You can control the smart plug by just using MQTT commands. For instance, you can do things like turn the plug on and off, change the Wi-Fi credentials, read the energy usage, and much more by issuing MQTT messages and subscribing to MQTT topics.

Here are some examples of controlling it using mosquitto_pub and mosquito_sub:

Turning the plug (the actuator inside of it) on and off:

mosquitto_pub -h <mqttbrokerIP> -u <username> -P <password> -t home/<MACADDRESS>/commands/MQTTtoONOFF -m '{\"cmd\":1}'
mosquitto_pub -h <mqttbrokerIP> -u <username> -P <password> -t home/<MACADDRESS>/commands/MQTTtoONOFF -m '{\"cmd\":0}'

Getting the voltage, current, and power:

mosquitto_sub -h <mqttbrokerIP> -u <username> -P <password> -t home/<MACADDRESS>/RN8209toMQTT -v

You can find more things you can do with MQTT in their official documentation.

Physical control

Below is a picture of it plugged into a socket. The button at the bottom is also an LED with colors that indicate the status of the smart plug. You can press the button to toggle the power being provided to the device that is plugged into the smart plug.

Theengs Plug plugged into a socket

The only gripe I have with this smart plug is that it can only be plugged into the bottom plug if you don’t want it to completely block both outlets. And, even when plugged into the bottom plug it partially blocks the ground input on the top plug. This can easily be alleviated with a short extension cord.

Adding a sensor using the Bluetooth gateway (OpenMQTTGateway)

The best and unique feature of the Theengs Plug is its ability to act as BLE gateway, which is why I was interested in this product. I have a room in my house where I want to put a temperature sensor. I also have a use for an energy-monitoring smart plug there.

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The room where I want to monitor the temperature is too far away from my Home Assistant box to connect via Bluetooth. I could buy a Wi-Fi or a Z-Wave sensor, but they are much more expensive than Bluetooth sensors. This is where the Theengs Plug shines.

To test this I used a Bluetooth Govee Hygrometer. It is a BLE sensor that usually requires an app in Bluetooth proximity to store readings. However, the Theengs Plug discovers it automatically and then, using MQTT, publishes the temperature and humidity readings as sensor entities in Home Assistant. In fact, the Theengs discovered and published Home Assistant sensors for a SwitchBot Hygrometer I have in a different room, the Govee, and even my Polar H10 heart rate monitor that I use when I work out in the room.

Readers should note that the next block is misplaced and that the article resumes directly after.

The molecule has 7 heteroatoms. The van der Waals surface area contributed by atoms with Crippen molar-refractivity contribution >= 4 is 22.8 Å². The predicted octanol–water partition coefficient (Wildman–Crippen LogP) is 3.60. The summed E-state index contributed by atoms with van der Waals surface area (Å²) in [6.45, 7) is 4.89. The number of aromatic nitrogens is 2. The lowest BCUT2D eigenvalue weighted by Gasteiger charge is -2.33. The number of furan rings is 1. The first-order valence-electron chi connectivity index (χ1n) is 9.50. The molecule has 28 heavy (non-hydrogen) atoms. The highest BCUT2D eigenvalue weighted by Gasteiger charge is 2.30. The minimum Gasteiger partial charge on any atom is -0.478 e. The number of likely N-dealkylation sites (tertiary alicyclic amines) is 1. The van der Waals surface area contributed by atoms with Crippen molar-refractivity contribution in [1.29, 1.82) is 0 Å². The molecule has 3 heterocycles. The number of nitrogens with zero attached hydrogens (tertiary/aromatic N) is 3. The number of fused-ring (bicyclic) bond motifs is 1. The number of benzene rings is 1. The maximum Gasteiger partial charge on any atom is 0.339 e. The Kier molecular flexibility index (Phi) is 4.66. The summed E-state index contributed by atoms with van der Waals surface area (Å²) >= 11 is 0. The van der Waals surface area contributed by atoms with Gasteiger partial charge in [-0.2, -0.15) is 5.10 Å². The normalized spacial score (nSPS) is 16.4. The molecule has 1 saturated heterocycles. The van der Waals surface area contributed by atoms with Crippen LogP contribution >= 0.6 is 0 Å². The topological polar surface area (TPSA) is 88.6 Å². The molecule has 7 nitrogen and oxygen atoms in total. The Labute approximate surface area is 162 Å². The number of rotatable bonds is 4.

BLE devices detected by Theengs Plug in Home Assistant
BLE devices detected by Theengs Plug in Home Assistant

As you can see below, it created a Govee device in Home Assistant with battery, humidity, and temp entities. I didn’t have to do anything but make sure the Theengs Plug had auto Discovery turned on. Amazing!

Govee Device Panel in home assistant

Final thoughts

There are a lot of smart plugs out there. In fact, you can find one that fits you using our Home Technology Smart Plug Advisor. But you won’t find any out there quite like the Theengs Plug. If you’re looking for an easy-to-use BLE gateway bundled with an energy-monitoring smart plug, the Theengs Plug is the device for you and you should buy it without hesitation.

If you are just looking for the BLE gateway functionality, you should also check out my review of the Theengs BLE Bridge.

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Theengs Plug Review: MQTT Gateway and Energy Monitoring

by HomeTechHacker time to read: 5 min